Many authoritarian regimes have a common interest in not merely burnishing their own images internationally, but in sowing distrust in democracy and the rule of law generally, argues Shanthi Kalathil, the Senior Director of the National Endowment for Democracy’s International Forum for Democratic Studies.
Discrediting democracy as a governance model is a goal that all authoritarian regimes share, and the cost of doing so through the tactics described here has grown radically cheaper in recent years. Moreover, for many authoritarian regimes, control of information and narrative is seen as key to regime security, and inextricably bound up in their foreign policies, she writes in The Evolution of Authoritarian Digital Influence: Grappling with the New Normal, an article for PRISM.
The heightened chaos and swirl of misinformation surrounding the COVID-19 crisis has presented wider opportunities for authoritarian regimes to exacerbate divisions as well as amplify each other when strategically advantageous. For instance, there are indications that digital influence operations surrounding the virus have served to further heighten tensions, and provide opportunities for attacks, among Gulf adversaries, Kalathil adds:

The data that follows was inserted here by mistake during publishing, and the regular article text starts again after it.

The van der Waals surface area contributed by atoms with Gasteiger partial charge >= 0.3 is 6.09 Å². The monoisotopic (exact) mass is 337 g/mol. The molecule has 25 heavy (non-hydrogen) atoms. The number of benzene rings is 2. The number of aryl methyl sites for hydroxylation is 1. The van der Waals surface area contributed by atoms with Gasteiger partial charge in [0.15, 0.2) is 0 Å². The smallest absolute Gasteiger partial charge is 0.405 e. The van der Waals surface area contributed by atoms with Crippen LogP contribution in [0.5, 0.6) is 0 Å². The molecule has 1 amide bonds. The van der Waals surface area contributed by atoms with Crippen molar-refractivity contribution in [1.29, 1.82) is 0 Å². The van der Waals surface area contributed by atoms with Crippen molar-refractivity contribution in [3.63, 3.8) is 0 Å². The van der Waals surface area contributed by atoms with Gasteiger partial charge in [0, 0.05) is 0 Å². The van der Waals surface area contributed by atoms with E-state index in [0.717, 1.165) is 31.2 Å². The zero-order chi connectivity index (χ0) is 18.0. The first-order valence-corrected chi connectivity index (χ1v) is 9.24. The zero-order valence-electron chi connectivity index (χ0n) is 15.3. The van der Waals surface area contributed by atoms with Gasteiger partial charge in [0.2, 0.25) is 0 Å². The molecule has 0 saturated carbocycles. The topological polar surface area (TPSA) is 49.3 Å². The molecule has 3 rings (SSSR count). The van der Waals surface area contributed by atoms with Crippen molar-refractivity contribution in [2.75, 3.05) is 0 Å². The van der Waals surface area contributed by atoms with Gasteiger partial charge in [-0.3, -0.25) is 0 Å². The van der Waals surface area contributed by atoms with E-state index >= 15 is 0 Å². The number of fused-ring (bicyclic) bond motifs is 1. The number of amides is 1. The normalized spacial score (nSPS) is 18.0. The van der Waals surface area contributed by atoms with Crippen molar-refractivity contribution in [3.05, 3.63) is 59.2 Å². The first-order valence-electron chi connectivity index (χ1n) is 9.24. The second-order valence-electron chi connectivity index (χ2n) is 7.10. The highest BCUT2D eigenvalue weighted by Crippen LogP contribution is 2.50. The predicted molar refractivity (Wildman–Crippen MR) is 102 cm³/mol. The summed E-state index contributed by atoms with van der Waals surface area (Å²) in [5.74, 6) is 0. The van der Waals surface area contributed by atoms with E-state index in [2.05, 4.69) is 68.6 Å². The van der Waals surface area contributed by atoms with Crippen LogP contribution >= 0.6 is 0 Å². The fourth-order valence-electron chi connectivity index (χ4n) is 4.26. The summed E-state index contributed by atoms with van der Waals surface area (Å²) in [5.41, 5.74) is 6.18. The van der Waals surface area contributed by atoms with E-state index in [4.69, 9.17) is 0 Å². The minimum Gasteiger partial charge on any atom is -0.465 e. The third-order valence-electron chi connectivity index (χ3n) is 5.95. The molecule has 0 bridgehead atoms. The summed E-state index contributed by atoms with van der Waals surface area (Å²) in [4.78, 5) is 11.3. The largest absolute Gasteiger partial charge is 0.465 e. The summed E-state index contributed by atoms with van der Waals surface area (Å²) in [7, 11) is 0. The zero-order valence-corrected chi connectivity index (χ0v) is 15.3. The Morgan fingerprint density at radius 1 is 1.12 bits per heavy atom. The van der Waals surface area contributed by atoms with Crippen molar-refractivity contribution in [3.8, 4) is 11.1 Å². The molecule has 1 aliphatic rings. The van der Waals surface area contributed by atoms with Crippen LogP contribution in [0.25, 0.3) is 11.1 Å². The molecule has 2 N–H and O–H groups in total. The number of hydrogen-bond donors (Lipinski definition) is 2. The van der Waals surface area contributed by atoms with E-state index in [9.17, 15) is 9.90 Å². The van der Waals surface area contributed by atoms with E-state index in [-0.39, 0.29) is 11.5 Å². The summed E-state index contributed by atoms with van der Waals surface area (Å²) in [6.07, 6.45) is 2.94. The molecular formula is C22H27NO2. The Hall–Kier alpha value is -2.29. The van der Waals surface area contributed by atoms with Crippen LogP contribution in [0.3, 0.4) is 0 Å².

At the same time, the efforts of Beijing, the Kremlin, Tehran, and others can complement each other even when specific narratives diverge, as many have an interest in weakening democratic cohesion…..According to analysis by the Alliance for Securing Democracy, since November 2019 three of the top five outlets most retweeted by Beijing-linked accounts were funded by the Russian or Iranian governments, while individuals associated with Russian government-funded outlets or pro-Kremlin websites were among the 100 most retweeted accounts by Chinese accounts in their proprietary dataset.
It is imperative that democratic governments and civil society together lead a robust and multi-layered counter-strategy, preferably one firmly premised upon democratic values, Kalathil contends. In the meantime, authoritarian regimes will continue to press their advantage, whether democracies muster an effective response or not. RTWT
Many authoritarian regimes have a common interest in not merely burnishing their own images internationally, but in sowing distrust in democracy and the rule of law, argues @ShanthiKalathil, Senior Director of the @NEDemocracy‘s @ThinkDemocracy https://t.co/ch1PouwElH
— Democracy Digest (@demdigest) October 22, 2020